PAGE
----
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News - All - 25 May 2017

News Item 205 of 4383 

Miscellaneous: 25 May 2017
Canadians hoarding $16B worth of unused loyalty points

Canadians are signing up for an average of 12 loyalty programs, but they're not actively using them all and reaping the rewards, says a new study. (CBC)

We all love free stuff, so it's no surprise that Canadians are pledging allegiance to a growing number of loyalty programs. However, many of us are not bothering to cash in on our rewards.

A new report from Bond Brand Loyalty estimates that collectors are sitting on a whopping $16 billion worth of unused rewards points that works out to a value of $629 per collector.

The Mississauga, Ont.-based marketing agency surveyed 9,299 Canadians online in January and February. It found that 55 per cent of collectors don't even know how many points they have, and 41 per cent are unaware of the value of their points.

On top of that, one-quarter of loyalty members have never redeemed any of their points for rewards.

Despite this, Canadians keep signing up for more loyalty programs. According to the report, collectors have committed to an average of 12.2 programs each up by almost 25 per cent since 2013.

However, we're not always keen on all of our chosen programs, which means some go neglected.

"The onus is on the program operator to make sure that the member is primed for engagement," says Scott Robinson, Bond's vice-president of design and strategy

When loyalty is lost

Robinson says collector satisfaction depends not only on value per dollar spent but also on how enjoyable members find the entire experience of earning points and getting rewards.

The study found that satisfaction was highest with programs tied to credit and debit cards as well as coffee, gas and drugstore retailers.

Large programs like Air Miles and Aeroplan that partner with many businesses scored the lowest.

Bond Brand Loyalty says it's harder to foster customer loyalty when programs involve multiple brands.

The company suggests negative publicity such as Air Miles' recent attempt to impose a controversial expiry policy also doesn't help.

"A breach of trust is the number one anti-driver of loyalty," says Sean Claessen, Bond's executive vice-president of strategy and innovation.

Last year, Air Miles ran into trouble when it introduced an expiry policy for points, and members complained they couldn't find adequate ways to redeem their miles. Following public outcry, the program cancelled the expiry policy one month before it was set to take effect.

Gilda Spitz used to diligently collect Air Miles. But following the expiry debacle, she stopped and doesn't particularly care if her remaining 1,000 points go to waste.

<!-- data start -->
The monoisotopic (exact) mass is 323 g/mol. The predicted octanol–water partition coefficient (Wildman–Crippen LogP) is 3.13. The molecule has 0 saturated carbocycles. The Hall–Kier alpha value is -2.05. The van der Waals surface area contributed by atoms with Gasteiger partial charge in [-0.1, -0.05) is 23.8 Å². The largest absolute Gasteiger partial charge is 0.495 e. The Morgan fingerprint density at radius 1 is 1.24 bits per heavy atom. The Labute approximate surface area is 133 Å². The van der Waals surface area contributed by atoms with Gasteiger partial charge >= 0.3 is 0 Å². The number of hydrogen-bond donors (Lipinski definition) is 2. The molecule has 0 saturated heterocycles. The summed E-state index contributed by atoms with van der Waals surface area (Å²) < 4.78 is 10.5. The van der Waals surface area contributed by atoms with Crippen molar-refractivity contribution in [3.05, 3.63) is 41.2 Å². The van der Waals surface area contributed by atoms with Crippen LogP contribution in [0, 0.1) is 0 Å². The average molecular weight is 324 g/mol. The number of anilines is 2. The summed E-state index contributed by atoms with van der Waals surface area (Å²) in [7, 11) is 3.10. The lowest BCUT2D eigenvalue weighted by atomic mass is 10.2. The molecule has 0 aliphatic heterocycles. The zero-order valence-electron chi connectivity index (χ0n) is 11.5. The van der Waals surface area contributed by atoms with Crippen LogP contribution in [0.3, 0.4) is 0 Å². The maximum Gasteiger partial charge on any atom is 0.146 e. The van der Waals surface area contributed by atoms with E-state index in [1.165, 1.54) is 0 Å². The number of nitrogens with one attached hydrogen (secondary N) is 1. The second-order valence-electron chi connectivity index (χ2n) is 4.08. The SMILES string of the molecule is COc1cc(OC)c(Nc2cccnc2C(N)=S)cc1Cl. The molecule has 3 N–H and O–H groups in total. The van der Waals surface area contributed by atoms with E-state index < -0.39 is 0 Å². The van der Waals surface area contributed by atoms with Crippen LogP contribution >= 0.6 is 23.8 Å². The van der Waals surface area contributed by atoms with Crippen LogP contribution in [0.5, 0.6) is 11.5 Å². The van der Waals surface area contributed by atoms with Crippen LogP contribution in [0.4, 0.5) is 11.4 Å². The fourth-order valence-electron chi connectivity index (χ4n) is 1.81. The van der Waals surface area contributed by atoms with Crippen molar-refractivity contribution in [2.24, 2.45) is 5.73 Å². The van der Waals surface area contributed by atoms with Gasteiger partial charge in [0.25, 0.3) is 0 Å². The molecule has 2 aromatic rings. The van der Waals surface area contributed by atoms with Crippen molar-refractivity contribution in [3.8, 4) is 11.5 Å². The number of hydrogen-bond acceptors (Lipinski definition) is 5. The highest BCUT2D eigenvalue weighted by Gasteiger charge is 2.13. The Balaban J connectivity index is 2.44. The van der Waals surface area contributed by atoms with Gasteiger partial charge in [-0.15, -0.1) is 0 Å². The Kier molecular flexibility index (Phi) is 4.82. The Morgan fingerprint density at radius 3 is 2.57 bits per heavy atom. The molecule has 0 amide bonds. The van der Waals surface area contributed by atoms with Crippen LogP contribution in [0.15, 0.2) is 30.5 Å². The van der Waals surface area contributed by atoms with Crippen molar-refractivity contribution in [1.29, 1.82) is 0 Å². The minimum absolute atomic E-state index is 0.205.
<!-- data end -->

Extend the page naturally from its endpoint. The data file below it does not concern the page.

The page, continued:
"It's not high on our agenda," says Spitz, of Thornhill, Ont. "I was really fed up with how poorly they treated their customers."

In March, Air Miles apologized to members and announced changes to its program to appease them.

Collectors like easy rewards

Steve Woloshyn in Mississauga also ignores his Air Miles account. But he consistently uses his McDonald's coffee rewards program, where he earns and redeems points in the form of stickers.

"It's easy. It's automatic," says Woloshyn. "You don't need to submit a card, fill in all your personal information. You just collect your stickers. Next thing you know, you've got a free [coffee]."

There's no expiry policy, he adds.

Robinson, with Bond Brand Loyalty, says coffee programs are popular because collectors know exactly what they're getting.

"It's easy to explain, it's easy to understand, easy to engage with," he says.

Simplicity also drives Spitz to actively participate in the President's Choice loyalty program in which she gets discounts on her Loblaws grocery bill.

"Even though it's a small thing $20 off your groceries it's like a nice surprise," says Spitz. "It's like instant gratification."

Both Spitz and Woloshyn say they may wind up using their Air Miles one of these days if they can find something worth redeeming for. Both are also sitting on thousands of Aeroplan points.

Use it or lose it?

Many Canadians hoarding points may still hope to eventually redeem them. But stockpiling points may not be smart, warns Lethbridge, Alta.-based financial writer Robb Engen.

"What they fail to realize is that programs can change at any time," he says.

A loyalty program might impose an expiry policy, as Air Miles tried to do, or quietly devalue some points. Or the rewards offered may change. It's still up in the air whether Air Canada will be able to offer flight rewards through Aeroplan when the airline starts its own loyalty program in 2020.

"Rather than just signing up for every single one you can get your hands on, be active in the ones you know you're going to participate in regularly," advises Engen.

He adds there's another price to pay for committing to a large number of loyalty programs: when you participate, many of them track your shopping habits.

"People need to understand you're not just signing up to get something for free or a little bit of a discount," he says. "You're actually giving up a little chunk of your privacy."

Sophia Harris, CBC News/Twitter/AA

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